Monday, 27 April 2015

AAN 2015: low testosterone level in the womb increase risk of MS

Low androgens in utero linked to increase risk of MS in males #AAN2015 #MSBlog #MSResearch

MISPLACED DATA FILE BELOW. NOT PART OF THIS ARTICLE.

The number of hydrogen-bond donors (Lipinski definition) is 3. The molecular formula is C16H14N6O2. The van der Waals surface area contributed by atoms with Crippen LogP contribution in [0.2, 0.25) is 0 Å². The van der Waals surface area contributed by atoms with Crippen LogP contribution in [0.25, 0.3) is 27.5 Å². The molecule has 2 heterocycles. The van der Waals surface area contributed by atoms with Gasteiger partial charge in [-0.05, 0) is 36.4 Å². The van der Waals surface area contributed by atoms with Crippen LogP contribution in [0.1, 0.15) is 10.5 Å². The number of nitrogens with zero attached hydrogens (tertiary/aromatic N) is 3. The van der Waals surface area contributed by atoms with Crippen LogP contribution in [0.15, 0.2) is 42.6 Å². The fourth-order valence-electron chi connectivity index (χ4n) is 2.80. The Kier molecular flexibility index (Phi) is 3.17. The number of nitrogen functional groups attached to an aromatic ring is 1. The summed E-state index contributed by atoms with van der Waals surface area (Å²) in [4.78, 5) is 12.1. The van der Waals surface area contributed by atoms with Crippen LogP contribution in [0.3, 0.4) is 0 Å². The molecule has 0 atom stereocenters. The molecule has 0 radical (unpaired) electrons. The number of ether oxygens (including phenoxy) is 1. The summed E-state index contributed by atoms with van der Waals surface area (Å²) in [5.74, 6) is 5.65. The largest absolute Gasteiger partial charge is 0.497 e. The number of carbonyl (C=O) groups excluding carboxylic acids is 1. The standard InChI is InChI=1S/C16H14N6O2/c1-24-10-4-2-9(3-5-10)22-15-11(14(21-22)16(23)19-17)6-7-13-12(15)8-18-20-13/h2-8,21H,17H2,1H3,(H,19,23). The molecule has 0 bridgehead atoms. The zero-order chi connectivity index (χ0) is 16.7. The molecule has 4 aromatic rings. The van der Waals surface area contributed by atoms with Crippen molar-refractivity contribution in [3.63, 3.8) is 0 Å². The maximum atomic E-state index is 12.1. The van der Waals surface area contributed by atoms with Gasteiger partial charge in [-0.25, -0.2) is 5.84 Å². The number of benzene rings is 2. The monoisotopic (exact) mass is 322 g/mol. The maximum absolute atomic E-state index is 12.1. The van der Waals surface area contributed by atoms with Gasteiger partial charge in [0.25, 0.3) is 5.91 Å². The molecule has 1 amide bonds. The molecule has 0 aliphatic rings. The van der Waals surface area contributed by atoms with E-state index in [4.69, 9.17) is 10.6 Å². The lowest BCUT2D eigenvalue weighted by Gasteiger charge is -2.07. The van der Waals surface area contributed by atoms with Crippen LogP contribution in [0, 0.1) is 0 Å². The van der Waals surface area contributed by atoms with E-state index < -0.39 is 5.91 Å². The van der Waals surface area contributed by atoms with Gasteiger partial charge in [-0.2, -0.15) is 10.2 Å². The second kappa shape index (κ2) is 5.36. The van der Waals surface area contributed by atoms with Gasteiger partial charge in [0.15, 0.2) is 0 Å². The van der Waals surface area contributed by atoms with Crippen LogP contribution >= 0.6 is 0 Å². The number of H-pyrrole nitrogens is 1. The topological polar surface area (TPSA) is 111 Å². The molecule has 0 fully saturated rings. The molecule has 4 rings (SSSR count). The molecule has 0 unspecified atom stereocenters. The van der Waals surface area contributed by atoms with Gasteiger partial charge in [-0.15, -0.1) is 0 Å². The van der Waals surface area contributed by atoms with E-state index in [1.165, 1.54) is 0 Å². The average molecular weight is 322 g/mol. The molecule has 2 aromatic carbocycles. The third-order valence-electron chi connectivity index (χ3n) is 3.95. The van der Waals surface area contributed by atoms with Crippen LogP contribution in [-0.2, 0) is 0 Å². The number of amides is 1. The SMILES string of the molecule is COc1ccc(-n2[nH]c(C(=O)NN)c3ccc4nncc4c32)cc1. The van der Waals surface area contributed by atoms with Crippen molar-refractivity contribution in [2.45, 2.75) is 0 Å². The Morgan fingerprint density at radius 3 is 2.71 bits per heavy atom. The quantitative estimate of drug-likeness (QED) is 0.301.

"I note there has been some recent discussions about testosterone and MS. Two presentations at the AAN link low testosterone levels in utero or early childhood with an increased risk of MS. The first study shows that the ratio of the length of the ring finger to the index finger, the so called 2D:4D ratio, is higher in male MSers than controls. A lower 2D:4D ratio is associated with lower prenatal (before birth) or in utero (in the womb) androgen levels (testosterone is one of the androgens). The second study, done by the brilliant Julia Pakpoor (still in medical school) using NHS hospital records report a strong positive association (a five-fold elevation of rates) between testicular hypofunction and the subsequent development of MS in males. If these studies are correct this is another emerging risk factor that can be targeted when thinking of preventing, or at least lowering, the risk of developing MS. The latter must not be confused with the hypothesis that testosterone may be used as a disease-modifying therapy to treat MS. I am aware that there is emerging evidence for this, but until properly designed and powered studies are done we can't be sure. We also need to be aware that testosterone supplementation comes with risk, the most concerning include cancer and cardiovascular events (myocardial infarction and stroke)."